Reaching The New Learning Generation Through Apps

When students get to class, they usually first check Twitter, Snapchat, or Facebook, before opening their notes or reviewing last week’s class. Maybe some of them use GroupMe to see whether there are any projects due. Maybe some others share Pinterest ideas for their upcoming projects. During class, professors often see students looking down into their lap, doing what is called the “under-desk” texting. Some students even place their backpacks on their desk, so that they can do the upgraded version, “in-backpack” text. After class, maybe some students use Yelp to find the nearest restaurant, Uber to get them there, or some sort of public transit App to search for the most timely bus routes.

Not only are those popular apps prevalent in students’ lives, but the apps also become verbs in their language. “I’ll Venmo you $10” means that $10 will be virtually wired through the phone. So, as an educator who is creating teaching materials, we definitely want to take this new trend into consideration before we design the curricula for piloting either blended learning or online learning courses. According to Ms. Kircher’s most recent article on TechInsider, she points out the most popular 16 apps ranked by today’s college students. I’ve organized these apps in the table below:

Social network apps are undisputed dominators on this list because many people communicate through apps. Teachers could work with Instructional Designer to set up a safe and effective virtual environment to facilitate the communication process. Especially, for those organizations whose teaching materials contain confidential information such as patient record history in medical school, instructor may consider leveraging the secure online discussion capability provided by their Learning Management System (LMS). It is always a good idea to separate academic discussion activities from personal social network. However,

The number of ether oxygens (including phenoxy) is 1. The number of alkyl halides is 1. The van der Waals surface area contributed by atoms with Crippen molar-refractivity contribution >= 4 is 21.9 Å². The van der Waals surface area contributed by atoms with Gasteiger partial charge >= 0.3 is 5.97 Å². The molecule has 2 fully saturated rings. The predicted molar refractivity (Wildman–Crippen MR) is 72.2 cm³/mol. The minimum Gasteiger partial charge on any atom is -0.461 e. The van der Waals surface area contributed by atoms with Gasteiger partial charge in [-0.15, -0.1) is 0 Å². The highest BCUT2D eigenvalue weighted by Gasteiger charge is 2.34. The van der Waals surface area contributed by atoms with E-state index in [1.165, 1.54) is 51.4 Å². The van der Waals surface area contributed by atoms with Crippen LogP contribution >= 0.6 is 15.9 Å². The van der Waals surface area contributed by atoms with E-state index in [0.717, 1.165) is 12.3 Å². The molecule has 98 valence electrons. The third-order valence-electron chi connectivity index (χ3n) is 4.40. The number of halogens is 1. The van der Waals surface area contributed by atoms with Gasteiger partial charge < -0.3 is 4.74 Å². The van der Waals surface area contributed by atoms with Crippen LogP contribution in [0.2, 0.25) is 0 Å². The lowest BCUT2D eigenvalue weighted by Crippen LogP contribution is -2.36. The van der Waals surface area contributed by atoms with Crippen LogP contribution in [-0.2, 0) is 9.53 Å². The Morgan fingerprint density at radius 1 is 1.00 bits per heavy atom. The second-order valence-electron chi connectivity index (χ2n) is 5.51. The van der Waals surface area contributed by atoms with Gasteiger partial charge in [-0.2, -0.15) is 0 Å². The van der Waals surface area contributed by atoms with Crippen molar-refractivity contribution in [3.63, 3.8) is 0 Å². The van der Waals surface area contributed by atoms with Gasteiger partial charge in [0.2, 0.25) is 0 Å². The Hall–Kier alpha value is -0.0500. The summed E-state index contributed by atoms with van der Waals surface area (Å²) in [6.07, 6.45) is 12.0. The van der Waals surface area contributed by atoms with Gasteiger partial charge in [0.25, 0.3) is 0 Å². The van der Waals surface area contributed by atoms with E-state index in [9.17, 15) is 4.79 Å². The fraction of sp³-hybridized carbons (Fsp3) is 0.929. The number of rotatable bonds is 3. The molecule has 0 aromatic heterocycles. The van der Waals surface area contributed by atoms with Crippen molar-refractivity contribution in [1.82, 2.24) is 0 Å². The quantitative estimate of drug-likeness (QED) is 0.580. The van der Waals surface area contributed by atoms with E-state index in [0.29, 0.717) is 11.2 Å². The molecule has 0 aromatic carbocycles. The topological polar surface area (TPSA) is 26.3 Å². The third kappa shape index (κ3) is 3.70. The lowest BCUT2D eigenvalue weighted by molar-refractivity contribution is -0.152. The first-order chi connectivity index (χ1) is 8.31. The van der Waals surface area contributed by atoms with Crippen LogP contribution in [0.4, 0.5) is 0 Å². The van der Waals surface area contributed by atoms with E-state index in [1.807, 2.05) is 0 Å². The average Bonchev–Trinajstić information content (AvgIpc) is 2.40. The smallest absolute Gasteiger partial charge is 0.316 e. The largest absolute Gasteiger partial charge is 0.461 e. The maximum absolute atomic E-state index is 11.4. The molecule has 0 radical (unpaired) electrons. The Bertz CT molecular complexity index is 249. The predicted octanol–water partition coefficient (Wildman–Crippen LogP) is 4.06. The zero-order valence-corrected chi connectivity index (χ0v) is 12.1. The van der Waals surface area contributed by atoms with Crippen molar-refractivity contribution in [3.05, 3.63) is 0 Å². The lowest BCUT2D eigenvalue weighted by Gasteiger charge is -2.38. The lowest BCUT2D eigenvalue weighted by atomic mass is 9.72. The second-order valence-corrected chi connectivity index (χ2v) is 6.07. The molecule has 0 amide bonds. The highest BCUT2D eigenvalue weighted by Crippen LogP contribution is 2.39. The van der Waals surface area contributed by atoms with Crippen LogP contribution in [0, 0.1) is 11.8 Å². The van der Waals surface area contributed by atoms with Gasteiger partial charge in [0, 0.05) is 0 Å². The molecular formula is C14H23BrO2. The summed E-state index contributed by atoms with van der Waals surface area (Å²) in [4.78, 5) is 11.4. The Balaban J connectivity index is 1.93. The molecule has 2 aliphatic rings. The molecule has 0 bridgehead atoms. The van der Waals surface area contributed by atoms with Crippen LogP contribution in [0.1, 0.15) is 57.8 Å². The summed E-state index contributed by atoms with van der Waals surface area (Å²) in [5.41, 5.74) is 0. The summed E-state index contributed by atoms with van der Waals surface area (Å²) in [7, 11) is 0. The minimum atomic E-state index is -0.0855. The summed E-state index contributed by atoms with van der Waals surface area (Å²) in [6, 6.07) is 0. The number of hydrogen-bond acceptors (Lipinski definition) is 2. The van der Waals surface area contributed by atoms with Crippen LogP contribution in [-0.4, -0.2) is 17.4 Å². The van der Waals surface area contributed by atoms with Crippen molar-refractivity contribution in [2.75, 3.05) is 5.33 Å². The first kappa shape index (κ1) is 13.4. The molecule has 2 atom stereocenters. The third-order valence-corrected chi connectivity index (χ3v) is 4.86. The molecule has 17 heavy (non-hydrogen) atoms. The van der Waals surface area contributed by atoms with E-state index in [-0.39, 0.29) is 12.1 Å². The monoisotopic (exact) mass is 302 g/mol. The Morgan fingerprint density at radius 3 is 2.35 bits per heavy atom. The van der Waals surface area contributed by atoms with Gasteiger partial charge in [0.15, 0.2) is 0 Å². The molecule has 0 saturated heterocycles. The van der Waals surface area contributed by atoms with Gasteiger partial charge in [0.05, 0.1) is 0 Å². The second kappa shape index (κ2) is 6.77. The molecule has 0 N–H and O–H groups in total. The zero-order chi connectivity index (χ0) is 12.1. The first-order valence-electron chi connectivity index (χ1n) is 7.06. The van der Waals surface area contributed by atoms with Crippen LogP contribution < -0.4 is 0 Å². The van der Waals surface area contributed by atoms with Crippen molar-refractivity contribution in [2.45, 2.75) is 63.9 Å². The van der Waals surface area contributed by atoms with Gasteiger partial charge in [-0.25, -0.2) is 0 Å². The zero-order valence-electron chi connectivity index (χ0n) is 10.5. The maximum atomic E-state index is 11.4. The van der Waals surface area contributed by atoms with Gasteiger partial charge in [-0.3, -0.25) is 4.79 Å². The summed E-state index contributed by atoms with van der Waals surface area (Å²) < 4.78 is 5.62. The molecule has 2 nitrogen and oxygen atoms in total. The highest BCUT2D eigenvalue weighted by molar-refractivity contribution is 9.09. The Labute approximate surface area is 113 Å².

The other three groups of beloved apps (Music, Video, and Photo sharing) show us that multimedia content is the most appealing stimuli to the millennial generation when they are receiving and disseminating their creative ideas. How do we use this information to better our classrooms? Here are some ideas:

  • Record Khan Academy style video clips and share it on your LMS to let students watch your videos before lecture.
  • Encourage students to ask questions and answer each other’s questions in an online forum.
  • Suggest related videos based on your student’s video-watching history. For example, if your student is looking up many video clips related to quadratic equations, it may mean that he’s struggling in that area, or mean that he he’s interested in quadratic equations.
  • Take advantage of to congregate multiple learners and help them share their ideas virtually.

Dr. Prober from Stanford Medical School shared his pedagogical philosophy that meeting learners where they are is imperative to educators. Not only do I agree with him, I also think that speaking the same “digital language” and integrating popular modes of delivering knowledge will become imperative in the future.

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